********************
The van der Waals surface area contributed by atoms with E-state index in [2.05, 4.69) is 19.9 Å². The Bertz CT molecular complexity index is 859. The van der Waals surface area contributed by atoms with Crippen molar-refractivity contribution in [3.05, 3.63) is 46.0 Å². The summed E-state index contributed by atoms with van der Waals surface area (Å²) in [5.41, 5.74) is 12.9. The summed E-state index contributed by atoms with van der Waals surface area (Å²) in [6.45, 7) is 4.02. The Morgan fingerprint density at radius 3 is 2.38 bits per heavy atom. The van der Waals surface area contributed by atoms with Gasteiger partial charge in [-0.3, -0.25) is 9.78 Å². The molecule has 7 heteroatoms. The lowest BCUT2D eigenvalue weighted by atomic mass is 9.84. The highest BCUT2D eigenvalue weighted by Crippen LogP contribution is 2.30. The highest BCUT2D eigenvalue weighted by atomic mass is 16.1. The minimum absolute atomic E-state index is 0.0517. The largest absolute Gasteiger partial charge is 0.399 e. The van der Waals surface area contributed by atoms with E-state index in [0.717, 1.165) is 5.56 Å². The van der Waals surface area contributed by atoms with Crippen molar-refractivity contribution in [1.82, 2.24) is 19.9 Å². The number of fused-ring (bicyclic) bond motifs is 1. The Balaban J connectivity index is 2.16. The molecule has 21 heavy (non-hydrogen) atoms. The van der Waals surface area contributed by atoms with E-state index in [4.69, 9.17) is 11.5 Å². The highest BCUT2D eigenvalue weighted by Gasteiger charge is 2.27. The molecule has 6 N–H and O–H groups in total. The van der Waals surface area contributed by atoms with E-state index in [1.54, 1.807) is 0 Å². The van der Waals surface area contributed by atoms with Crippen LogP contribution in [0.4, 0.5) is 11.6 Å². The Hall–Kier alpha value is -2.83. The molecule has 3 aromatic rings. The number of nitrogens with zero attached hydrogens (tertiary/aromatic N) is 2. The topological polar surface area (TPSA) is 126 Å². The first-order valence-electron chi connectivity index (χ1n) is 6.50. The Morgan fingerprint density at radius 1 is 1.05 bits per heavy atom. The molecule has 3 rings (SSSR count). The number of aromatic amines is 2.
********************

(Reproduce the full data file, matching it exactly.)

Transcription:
The van der Waals surface area contributed by atoms with E-state index in [2.05, 4.69) is 19.9 Å². The Bertz CT molecular complexity index is 859. The van der Waals surface area contributed by atoms with Crippen molar-refractivity contribution in [3.05, 3.63) is 46.0 Å². The summed E-state index contributed by atoms with van der Waals surface area (Å²) in [5.41, 5.74) is 12.9. The summed E-state index contributed by atoms with van der Waals surface area (Å²) in [6.45, 7) is 4.02. The Morgan fingerprint density at radius 3 is 2.38 bits per heavy atom. The van der Waals surface area contributed by atoms with Gasteiger partial charge in [-0.3, -0.25) is 9.78 Å². The molecule has 7 heteroatoms. The lowest BCUT2D eigenvalue weighted by atomic mass is 9.84. The highest BCUT2D eigenvalue weighted by Crippen LogP contribution is 2.30. The highest BCUT2D eigenvalue weighted by atomic mass is 16.1. The minimum absolute atomic E-state index is 0.0517. The largest absolute Gasteiger partial charge is 0.399 e. The van der Waals surface area contributed by atoms with E-state index in [0.717, 1.165) is 5.56 Å². The van der Waals surface area contributed by atoms with Crippen molar-refractivity contribution in [1.82, 2.24) is 19.9 Å². The number of fused-ring (bicyclic) bond motifs is 1. The Balaban J connectivity index is 2.16. The molecule has 21 heavy (non-hydrogen) atoms. The van der Waals surface area contributed by atoms with E-state index in [4.69, 9.17) is 11.5 Å². The highest BCUT2D eigenvalue weighted by Gasteiger charge is 2.27. The molecule has 6 N–H and O–H groups in total. The van der Waals surface area contributed by atoms with E-state index in [1.54, 1.807) is 0 Å². The van der Waals surface area contributed by atoms with Crippen LogP contribution in [0.4, 0.5) is 11.6 Å². The Hall–Kier alpha value is -2.83. The molecule has 3 aromatic rings. The number of nitrogens with zero attached hydrogens (tertiary/aromatic N) is 2. The topological polar surface area (TPSA) is 126 Å². The first-order valence-electron chi connectivity index (χ1n) is 6.50. The Morgan fingerprint density at radius 1 is 1.05 bits per heavy atom. The molecule has 3 rings (SSSR count). The number of aromatic amines is 2.